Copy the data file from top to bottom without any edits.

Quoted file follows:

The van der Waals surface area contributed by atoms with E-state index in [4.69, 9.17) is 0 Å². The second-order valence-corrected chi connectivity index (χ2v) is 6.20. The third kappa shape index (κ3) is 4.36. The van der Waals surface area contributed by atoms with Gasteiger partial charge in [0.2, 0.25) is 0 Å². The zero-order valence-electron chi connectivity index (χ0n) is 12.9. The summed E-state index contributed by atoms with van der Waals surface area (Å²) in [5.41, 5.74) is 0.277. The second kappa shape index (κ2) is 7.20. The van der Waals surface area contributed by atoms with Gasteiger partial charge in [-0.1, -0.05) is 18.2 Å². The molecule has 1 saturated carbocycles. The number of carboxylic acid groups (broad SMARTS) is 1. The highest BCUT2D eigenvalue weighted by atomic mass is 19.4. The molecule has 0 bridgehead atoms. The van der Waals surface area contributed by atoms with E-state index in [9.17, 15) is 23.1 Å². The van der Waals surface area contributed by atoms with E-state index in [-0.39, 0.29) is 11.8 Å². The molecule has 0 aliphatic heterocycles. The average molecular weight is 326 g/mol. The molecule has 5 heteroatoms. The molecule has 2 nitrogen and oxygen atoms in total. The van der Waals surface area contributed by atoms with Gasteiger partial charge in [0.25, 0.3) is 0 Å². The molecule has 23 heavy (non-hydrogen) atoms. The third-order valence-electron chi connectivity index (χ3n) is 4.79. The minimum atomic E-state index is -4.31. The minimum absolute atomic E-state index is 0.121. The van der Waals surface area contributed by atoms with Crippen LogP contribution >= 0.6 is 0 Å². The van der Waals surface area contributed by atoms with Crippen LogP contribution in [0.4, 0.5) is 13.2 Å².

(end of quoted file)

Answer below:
The van der Waals surface area contributed by atoms with E-state index in [4.69, 9.17) is 0 Å². The second-order valence-corrected chi connectivity index (χ2v) is 6.20. The third kappa shape index (κ3) is 4.36. The van der Waals surface area contributed by atoms with Gasteiger partial charge in [0.2, 0.25) is 0 Å². The zero-order valence-electron chi connectivity index (χ0n) is 12.9. The summed E-state index contributed by atoms with van der Waals surface area (Å²) in [5.41, 5.74) is 0.277. The second kappa shape index (κ2) is 7.20. The van der Waals surface area contributed by atoms with Gasteiger partial charge in [-0.1, -0.05) is 18.2 Å². The molecule has 1 saturated carbocycles. The number of carboxylic acid groups (broad SMARTS) is 1. The highest BCUT2D eigenvalue weighted by atomic mass is 19.4. The molecule has 0 bridgehead atoms. The van der Waals surface area contributed by atoms with E-state index in [9.17, 15) is 23.1 Å². The van der Waals surface area contributed by atoms with E-state index in [-0.39, 0.29) is 11.8 Å². The molecule has 0 aliphatic heterocycles. The average molecular weight is 326 g/mol. The molecule has 5 heteroatoms. The molecule has 2 nitrogen and oxygen atoms in total. The van der Waals surface area contributed by atoms with Gasteiger partial charge in [0.25, 0.3) is 0 Å². The molecule has 23 heavy (non-hydrogen) atoms. The third-order valence-electron chi connectivity index (χ3n) is 4.79. The minimum atomic E-state index is -4.31. The minimum absolute atomic E-state index is 0.121. The van der Waals surface area contributed by atoms with Crippen LogP contribution >= 0.6 is 0 Å². The van der Waals surface area contributed by atoms with Crippen LogP contribution in [0.4, 0.5) is 13.2 Å².